WikiLeaks dump does not say CIA compromised Signal or WhatsApp

The reports show that the CIA targets devices, and apps have not been compromised.
(Photo by Andrew Mager CC BY SA 2.0)

When WikiLeaks posted thousands of documents on Tuesday allegedly the Central Intelligence Agency, it came with a press release claiming the CIA could “bypass the encryption of WhatsApp, Signal, Telegram, Weibo, Confide and Cloackman [sic]” by hacking the iPhones and Androids the apps run on to collect the communications before encryption is applied and sent to the recipient.

This paragraph led to outlets like the New York Times to write confusing and misleading reports claiming that “the CIA. and allied intelligence services had managed to bypass encryption on popular phone and messaging services such as Signal, WhatsApp and Telegram.”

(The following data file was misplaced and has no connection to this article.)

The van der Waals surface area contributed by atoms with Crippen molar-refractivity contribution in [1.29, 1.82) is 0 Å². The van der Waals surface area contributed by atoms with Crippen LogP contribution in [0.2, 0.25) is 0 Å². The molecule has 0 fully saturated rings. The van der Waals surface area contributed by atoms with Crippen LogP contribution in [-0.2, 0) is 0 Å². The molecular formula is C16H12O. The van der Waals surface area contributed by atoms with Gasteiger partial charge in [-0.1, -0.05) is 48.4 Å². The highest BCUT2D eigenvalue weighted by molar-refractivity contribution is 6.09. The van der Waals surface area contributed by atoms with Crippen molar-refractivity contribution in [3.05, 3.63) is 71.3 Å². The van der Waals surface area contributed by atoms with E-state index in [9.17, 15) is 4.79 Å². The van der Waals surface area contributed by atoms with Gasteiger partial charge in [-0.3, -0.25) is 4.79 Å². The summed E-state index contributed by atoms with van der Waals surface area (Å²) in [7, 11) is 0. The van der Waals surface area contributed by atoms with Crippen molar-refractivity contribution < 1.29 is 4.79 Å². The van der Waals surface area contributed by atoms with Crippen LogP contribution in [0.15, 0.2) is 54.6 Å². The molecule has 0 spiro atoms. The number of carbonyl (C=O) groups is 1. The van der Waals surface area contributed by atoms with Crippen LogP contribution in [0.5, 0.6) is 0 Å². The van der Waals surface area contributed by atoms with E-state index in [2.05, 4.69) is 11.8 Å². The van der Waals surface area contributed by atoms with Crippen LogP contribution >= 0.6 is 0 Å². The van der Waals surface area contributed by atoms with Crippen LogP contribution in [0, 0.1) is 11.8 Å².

The outlet later said they deleted tweets that referenced the claim, but the story remains unchanged.



The truth, according to the latest WikiLeaks documents, is that the CIA’s Engineering Development Group builds tools to hack into iPhones and Android phones, among other devices, to gain control and full visibility. There is no indication that the apps themselves have been compromised, despite a growing confused tide of conversation on social media networks.

The takeaway here is merely a core tenet of information security: if your device has been hacked, the encryption protocols built into your apps won’t protect your information. If you’ve been targeted by the CIA, they can likely break into your device. Anything on your device is owned by them at that point. The apps are incidental because the information is collected before apps can possibly do anything for your security.

The mistake of claiming that the encryption apps are compromised — news that will “rock the tech world,” according to the Times — is spreading like wildfire. NBC News made a similar error in its early reporting and Twitter was full of alarmed secure app users early on Tuesday wondering what it all meant.


We’ve reached out to the messaging apps in question for comment.

Patrick Howell O'Neill

Written by Patrick Howell O'Neill

Patrick Howell O’Neill is a cybersecurity reporter for CyberScoop based in San Francisco.

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